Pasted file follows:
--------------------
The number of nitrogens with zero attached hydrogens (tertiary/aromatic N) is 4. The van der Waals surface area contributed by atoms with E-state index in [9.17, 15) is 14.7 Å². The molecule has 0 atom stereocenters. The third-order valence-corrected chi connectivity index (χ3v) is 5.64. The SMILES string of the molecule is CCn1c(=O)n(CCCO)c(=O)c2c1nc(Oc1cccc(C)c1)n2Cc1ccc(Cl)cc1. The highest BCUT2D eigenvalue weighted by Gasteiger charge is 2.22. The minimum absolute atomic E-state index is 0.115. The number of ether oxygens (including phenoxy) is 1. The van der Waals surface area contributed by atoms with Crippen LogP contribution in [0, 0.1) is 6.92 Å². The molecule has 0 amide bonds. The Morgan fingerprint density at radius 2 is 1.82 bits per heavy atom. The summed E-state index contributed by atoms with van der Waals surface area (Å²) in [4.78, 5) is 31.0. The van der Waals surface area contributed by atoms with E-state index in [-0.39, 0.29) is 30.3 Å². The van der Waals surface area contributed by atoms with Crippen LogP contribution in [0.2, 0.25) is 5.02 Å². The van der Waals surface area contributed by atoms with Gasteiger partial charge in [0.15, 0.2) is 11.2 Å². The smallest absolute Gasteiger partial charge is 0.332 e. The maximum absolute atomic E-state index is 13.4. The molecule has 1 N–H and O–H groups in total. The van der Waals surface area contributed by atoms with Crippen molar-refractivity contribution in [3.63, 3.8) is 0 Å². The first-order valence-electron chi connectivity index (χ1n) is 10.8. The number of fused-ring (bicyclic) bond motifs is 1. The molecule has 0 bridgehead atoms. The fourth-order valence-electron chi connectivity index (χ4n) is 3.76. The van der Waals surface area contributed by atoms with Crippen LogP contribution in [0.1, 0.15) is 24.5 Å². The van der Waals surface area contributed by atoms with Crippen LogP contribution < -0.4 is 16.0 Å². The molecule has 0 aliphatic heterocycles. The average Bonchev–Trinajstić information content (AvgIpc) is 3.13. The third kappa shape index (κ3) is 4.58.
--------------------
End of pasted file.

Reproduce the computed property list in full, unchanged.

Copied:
The number of nitrogens with zero attached hydrogens (tertiary/aromatic N) is 4. The van der Waals surface area contributed by atoms with E-state index in [9.17, 15) is 14.7 Å². The molecule has 0 atom stereocenters. The third-order valence-corrected chi connectivity index (χ3v) is 5.64. The SMILES string of the molecule is CCn1c(=O)n(CCCO)c(=O)c2c1nc(Oc1cccc(C)c1)n2Cc1ccc(Cl)cc1. The highest BCUT2D eigenvalue weighted by Gasteiger charge is 2.22. The minimum absolute atomic E-state index is 0.115. The number of ether oxygens (including phenoxy) is 1. The van der Waals surface area contributed by atoms with Crippen LogP contribution in [0, 0.1) is 6.92 Å². The molecule has 0 amide bonds. The Morgan fingerprint density at radius 2 is 1.82 bits per heavy atom. The summed E-state index contributed by atoms with van der Waals surface area (Å²) in [4.78, 5) is 31.0. The van der Waals surface area contributed by atoms with E-state index in [-0.39, 0.29) is 30.3 Å². The van der Waals surface area contributed by atoms with Crippen LogP contribution in [0.2, 0.25) is 5.02 Å². The van der Waals surface area contributed by atoms with Gasteiger partial charge in [0.15, 0.2) is 11.2 Å². The smallest absolute Gasteiger partial charge is 0.332 e. The maximum absolute atomic E-state index is 13.4. The molecule has 1 N–H and O–H groups in total. The van der Waals surface area contributed by atoms with Crippen molar-refractivity contribution in [3.63, 3.8) is 0 Å². The first-order valence-electron chi connectivity index (χ1n) is 10.8. The number of fused-ring (bicyclic) bond motifs is 1. The molecule has 0 bridgehead atoms. The fourth-order valence-electron chi connectivity index (χ4n) is 3.76. The van der Waals surface area contributed by atoms with Crippen LogP contribution in [0.1, 0.15) is 24.5 Å². The van der Waals surface area contributed by atoms with Crippen LogP contribution < -0.4 is 16.0 Å². The molecule has 0 aliphatic heterocycles. The average Bonchev–Trinajstić information content (AvgIpc) is 3.13. The third kappa shape index (κ3) is 4.58.